This uncomfortable realisation is probably exactly why this story so rapidly disappeared from the popular imagination. It had the other elements of a viral headline story - horrific brutality and innocent victims (Jewkes 2007: 65-6, 7880). But where it fails is in the perpetrators. They did not fit with the popular idea of the criminal. This idea is built on the clear moral distinction between 'us regular folk' and a category of essentially 'bad' people - ruthless, brutal, without respect for authority, and most of all fundamentally different from us decent law-abiding citizens who are at risk of becoming their victims (Gilligan 1997: 94). This sense of fundamental difference, of profound othering, is essential to the popular idea of criminality, and to the logics of populist responses - shoot them, hang them, lock them up and throw away the key. The difficulty is in imagining this crowd as simultaneously well-meaning and bloodthirsty. And yet, is it not clear that the populist responses to criminality listed above contain exactly the same combination of good intentions and unbridled aggression?

Perhaps then the difference between us and those who intervened is not that they are intrinsically bad people, but rather that they made a terrible mistake. Maybe this is a Greek tragedy with fatally flawed heroes rather than a Hollywood action movie with good guys and bad guys. But if the problem was that they made a mistake, should we not pause to carefully consider if we might also be in danger of making similar errors?


A matter of interpretation

It is clear that the motivations of this deadly crowd were related to an interpretation of the situation. This is why we argued that the study of violence should attend closely to the meanings of violence (Stanko 2005: 3). The crowd members believed children were at risk, and that immediate intervention was required. Here it may be useful to ask how this interpretation became possible, for it did not simply occur to them based on the visible evidence of the moment, but was structured by a network of pre-existing understandings. This, in turn, is why we argue that the study of violence should proceed from the theoretical inquiry into subjects structured by pre-existing discourses, rather than presumed rational agents (Butler 2004: 15).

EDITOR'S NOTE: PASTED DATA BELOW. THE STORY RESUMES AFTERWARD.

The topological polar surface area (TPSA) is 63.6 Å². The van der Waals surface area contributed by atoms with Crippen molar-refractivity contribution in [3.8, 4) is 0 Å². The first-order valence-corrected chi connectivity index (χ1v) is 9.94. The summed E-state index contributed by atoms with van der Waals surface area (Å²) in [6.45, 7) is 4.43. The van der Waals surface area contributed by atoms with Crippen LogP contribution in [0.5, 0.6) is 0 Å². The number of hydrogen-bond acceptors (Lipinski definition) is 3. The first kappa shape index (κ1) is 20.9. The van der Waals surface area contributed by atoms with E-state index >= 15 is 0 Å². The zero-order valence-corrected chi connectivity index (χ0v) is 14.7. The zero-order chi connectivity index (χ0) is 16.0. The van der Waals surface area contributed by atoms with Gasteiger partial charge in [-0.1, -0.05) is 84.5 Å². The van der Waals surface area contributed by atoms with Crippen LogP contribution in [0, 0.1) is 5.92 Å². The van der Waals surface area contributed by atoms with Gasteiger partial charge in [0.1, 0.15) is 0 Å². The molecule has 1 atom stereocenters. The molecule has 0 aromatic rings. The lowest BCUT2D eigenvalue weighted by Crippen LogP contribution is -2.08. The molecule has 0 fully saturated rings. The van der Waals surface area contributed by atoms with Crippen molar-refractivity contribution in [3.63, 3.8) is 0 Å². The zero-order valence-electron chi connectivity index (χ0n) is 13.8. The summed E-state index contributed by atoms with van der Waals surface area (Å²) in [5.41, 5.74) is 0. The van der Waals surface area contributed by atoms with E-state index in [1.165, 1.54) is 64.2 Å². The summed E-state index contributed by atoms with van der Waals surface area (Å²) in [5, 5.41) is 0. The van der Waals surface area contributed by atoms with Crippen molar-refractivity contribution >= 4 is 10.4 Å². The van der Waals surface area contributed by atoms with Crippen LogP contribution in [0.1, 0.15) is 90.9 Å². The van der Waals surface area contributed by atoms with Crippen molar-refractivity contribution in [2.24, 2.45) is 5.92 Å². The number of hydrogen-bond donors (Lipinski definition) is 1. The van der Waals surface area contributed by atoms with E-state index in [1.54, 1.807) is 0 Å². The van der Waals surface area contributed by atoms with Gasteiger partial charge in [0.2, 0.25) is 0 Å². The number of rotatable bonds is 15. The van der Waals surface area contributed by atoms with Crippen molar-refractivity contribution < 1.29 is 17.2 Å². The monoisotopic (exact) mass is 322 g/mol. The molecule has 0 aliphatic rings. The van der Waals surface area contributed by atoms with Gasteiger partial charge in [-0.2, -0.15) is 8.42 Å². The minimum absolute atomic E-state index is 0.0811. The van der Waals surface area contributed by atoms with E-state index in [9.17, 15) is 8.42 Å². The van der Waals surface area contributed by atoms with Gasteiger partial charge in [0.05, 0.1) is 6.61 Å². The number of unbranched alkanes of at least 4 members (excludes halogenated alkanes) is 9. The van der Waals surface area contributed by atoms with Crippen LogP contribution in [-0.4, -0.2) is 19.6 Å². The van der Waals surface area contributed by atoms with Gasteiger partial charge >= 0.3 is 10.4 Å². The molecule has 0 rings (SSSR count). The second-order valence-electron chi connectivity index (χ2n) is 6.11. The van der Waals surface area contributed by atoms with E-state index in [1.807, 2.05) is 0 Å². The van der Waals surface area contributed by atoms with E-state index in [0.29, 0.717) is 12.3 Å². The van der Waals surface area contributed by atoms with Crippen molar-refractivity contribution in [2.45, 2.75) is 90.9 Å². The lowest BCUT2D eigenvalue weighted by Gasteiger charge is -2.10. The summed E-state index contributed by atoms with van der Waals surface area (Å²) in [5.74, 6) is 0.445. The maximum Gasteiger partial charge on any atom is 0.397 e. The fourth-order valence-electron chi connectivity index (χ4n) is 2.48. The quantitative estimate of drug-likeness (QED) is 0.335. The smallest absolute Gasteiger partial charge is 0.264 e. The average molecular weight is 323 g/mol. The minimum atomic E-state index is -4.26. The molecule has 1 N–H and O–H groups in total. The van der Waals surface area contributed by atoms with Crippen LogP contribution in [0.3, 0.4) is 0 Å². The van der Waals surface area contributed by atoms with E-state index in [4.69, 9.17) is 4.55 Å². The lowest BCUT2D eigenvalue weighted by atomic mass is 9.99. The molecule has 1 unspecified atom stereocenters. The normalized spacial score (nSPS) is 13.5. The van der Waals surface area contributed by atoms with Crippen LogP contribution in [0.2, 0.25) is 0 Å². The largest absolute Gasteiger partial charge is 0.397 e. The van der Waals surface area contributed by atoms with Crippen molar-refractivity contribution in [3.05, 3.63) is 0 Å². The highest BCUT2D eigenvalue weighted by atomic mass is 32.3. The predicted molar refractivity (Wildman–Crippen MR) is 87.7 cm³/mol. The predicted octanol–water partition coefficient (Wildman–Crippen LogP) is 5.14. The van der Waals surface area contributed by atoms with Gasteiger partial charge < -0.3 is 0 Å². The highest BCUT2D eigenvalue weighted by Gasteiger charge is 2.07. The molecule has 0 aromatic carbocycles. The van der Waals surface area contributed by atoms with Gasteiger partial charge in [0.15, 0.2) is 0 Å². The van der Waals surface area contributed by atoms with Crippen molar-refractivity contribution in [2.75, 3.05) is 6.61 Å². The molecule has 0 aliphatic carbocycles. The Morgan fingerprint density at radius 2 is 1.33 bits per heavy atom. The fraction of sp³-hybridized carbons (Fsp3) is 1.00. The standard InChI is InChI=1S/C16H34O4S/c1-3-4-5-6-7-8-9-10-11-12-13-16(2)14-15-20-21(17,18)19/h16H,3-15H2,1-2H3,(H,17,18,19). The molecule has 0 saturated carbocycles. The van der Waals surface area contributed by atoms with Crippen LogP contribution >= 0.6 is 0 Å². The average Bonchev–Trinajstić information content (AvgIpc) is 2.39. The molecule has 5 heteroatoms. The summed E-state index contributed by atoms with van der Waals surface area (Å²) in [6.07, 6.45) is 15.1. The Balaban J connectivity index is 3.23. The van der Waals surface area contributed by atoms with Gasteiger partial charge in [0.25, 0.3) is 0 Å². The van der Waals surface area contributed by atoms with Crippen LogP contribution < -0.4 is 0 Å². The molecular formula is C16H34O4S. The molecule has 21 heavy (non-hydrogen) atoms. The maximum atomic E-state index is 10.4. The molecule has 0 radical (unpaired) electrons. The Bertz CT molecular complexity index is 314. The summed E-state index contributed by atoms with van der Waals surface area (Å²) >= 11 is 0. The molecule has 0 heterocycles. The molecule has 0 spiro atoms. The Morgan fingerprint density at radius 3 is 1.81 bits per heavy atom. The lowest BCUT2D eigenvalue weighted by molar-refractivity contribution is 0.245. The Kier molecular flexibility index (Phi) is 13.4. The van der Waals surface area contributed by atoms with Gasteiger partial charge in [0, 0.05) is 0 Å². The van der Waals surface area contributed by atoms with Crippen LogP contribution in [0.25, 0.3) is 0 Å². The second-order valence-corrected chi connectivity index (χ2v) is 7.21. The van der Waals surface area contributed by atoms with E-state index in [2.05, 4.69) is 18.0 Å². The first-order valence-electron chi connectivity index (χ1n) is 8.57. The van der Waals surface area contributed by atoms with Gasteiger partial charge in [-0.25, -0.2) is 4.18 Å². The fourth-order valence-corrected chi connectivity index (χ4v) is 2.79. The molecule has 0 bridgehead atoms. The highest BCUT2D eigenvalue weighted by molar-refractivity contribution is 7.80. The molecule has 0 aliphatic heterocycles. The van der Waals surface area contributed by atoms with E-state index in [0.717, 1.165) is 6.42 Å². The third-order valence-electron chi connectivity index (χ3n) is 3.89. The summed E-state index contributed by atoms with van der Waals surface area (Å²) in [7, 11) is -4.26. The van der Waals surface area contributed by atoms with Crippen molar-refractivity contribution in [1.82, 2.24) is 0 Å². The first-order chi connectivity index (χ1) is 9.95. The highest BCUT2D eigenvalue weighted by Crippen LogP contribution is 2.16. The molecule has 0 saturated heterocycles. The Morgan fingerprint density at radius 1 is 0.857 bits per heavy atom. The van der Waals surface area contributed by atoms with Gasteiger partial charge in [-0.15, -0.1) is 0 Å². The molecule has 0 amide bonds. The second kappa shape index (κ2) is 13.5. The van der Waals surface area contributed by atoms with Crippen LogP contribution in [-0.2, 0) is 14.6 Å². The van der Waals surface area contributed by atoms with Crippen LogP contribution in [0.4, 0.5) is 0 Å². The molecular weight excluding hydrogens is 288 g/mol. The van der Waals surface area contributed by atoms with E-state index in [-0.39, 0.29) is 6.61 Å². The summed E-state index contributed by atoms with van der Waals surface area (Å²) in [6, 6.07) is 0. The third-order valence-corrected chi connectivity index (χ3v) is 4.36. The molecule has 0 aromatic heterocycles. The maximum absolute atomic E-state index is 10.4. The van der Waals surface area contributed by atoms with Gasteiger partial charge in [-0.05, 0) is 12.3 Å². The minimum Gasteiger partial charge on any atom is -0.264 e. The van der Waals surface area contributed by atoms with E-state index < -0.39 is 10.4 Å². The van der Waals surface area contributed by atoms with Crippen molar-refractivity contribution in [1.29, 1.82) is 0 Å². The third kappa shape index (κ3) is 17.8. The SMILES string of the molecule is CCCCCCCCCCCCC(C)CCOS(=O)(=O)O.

Foremost in this incident is the pervasive anxiety about child abuse. While it was previously denied and ignored, from the 1970s feminists began to reveal the extent of sexual abuse of children (Herman 2015: 40-4). This awareness grew until by the 1990s it had escalated into a moral panic (Hall 1978: 218-9) with some groups making bizarre claims of ritual satanic cults, while others focused on evidence-based exposure of systematic child sexual abuse in families (Russel 1997), schools and religious organisations. The life of this moral panic is visible in the escalation of the #savethechildren hashtag which in 2020 became part of the massive QAnon conspiracy theory linked to the Trump presidency, with claims that hundreds of US political leaders and socialites were involved in elaborate child sex trafficking networks, and were draining the blood of abducted children to extend their own longevity (CBS News 2020). Once again we see most extreme claims receiving media coverage, and public reactions to these imagined threats overshadowing the real work of dealing with the underlying social problems (Dosekun 2007).

What is interesting here is that this focus on child sexual abuse deflects attention away from the other ways in which children suffer serious harm, and becomes an exemplar of the very worst imaginable kind of events. Within the context of this enduring moral panic, the sight of a child struggling to get out of a car was easy to interpret as indicative of abduction with the intent to sexually assault, and the random allegation of another being bundled into the boot was readily believed without any supporting evidence. Not only this, but these inferences triggered the deepest moral outrage, and a need to act so as to prevent this most horrible of possibilities.